At least 473 people are now known to have died as Hurricane Matthew leveled swaths of southern Haiti last week, officials said, as hard-hit communities struggled to rebuild homes and access food and clean water. Haiti is observing three days of mourning for victims of the deadly storm, which also left 75 missing and 330 injured according to the provisional toll from the nation’s civil protection agency.
More than 175,500 people remain in shelters across the country, many of them in schools — which is keeping nearly 100,000 children from resuming classes. Interim President Jocelerme Privert said those affected would receive humanitarian aid but warned against extending emergency help without a plan for long-term reconstruction. “If we continue to bring emergency food aid to victims — without taking steps to recapitalize them, for money to circulate in affected areas — the risk of exodus to large cities is still there,” Privert told journalists.
Privert said the Haitian government has sent 40 containers of food aid to affected regions, which he said cost the treasury more than $400,000. Matthew struck as the impoverished nation was struggling to stifle a cholera outbreak that authorities fear will now worsen, with the World Health Organization pledging Tuesday to send a million doses of cholera vaccines.
Two water purification stations also arrived in Port-au-Prince Tuesday as part of France’s first shipment of humanitarian aid, which comprised some 69 tons of supplies including medicine and anti-cholera kits. Each station produces 250,000 liters (66,000 gallons) of drinking water per day.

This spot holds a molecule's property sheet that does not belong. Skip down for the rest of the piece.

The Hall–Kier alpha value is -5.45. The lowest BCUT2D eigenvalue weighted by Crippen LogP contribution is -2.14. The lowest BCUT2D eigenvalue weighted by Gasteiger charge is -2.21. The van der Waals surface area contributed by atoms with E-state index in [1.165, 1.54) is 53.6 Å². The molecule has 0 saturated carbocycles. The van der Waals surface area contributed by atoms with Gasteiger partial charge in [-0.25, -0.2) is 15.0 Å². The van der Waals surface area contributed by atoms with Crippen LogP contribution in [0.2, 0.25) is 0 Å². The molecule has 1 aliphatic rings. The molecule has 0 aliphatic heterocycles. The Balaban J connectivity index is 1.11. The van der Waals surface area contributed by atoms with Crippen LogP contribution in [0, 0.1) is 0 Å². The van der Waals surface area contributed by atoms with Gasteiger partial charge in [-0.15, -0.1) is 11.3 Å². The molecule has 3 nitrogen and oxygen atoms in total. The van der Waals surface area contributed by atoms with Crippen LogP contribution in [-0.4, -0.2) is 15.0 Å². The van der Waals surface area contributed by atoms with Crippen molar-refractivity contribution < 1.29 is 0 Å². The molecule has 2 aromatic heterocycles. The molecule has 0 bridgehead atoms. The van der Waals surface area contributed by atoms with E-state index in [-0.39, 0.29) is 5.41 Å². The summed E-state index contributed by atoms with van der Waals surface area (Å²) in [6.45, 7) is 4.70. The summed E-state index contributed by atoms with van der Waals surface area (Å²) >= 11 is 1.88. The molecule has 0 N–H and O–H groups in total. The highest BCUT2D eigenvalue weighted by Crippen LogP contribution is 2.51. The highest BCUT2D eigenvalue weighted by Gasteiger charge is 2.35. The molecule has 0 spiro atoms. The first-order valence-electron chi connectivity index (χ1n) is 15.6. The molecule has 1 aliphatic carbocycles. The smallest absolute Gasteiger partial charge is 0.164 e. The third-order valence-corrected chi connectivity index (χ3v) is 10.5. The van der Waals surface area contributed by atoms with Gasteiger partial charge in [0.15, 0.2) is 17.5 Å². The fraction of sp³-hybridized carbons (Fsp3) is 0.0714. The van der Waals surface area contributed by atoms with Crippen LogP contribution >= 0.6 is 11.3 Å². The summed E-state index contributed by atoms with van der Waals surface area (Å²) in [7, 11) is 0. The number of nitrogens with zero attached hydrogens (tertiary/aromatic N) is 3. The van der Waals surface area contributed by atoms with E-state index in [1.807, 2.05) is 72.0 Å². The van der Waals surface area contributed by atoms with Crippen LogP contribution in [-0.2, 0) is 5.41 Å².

But damage to roads and communications has hamstrung deliveries of supplies in some areas, according to an AFP journalist in the southern coastal village of Groteaux. Many residents of that community were still struggling to find food and clean water as they scrambled to repair their battered homes.
Many Groteaux homes sported new tin roofs bought at inflated prices, but poorer families could not afford new metal sheets to shelter them from intense sun, tropical rains or bloodthirsty mosquitoes. “Only God knows what we will eat,” Jean Nelson, 68, said. “We are eating only coconuts that fell.” “We don’t have money for rice,” he said, adding that the price of the staple has doubled in the past week.
Nelson said that even though roads are now accessible, with cell phone coverage also starting to improve, no Haitian officials or relief workers have visited the hard-hit town. The UN envoy Sandra Honore urged the Security Council on Tuesday to keep UN peacekeeping forces in Haiti for another
six months to help cope with storm damage, ahead of a vote on renewing the mission’s mandate.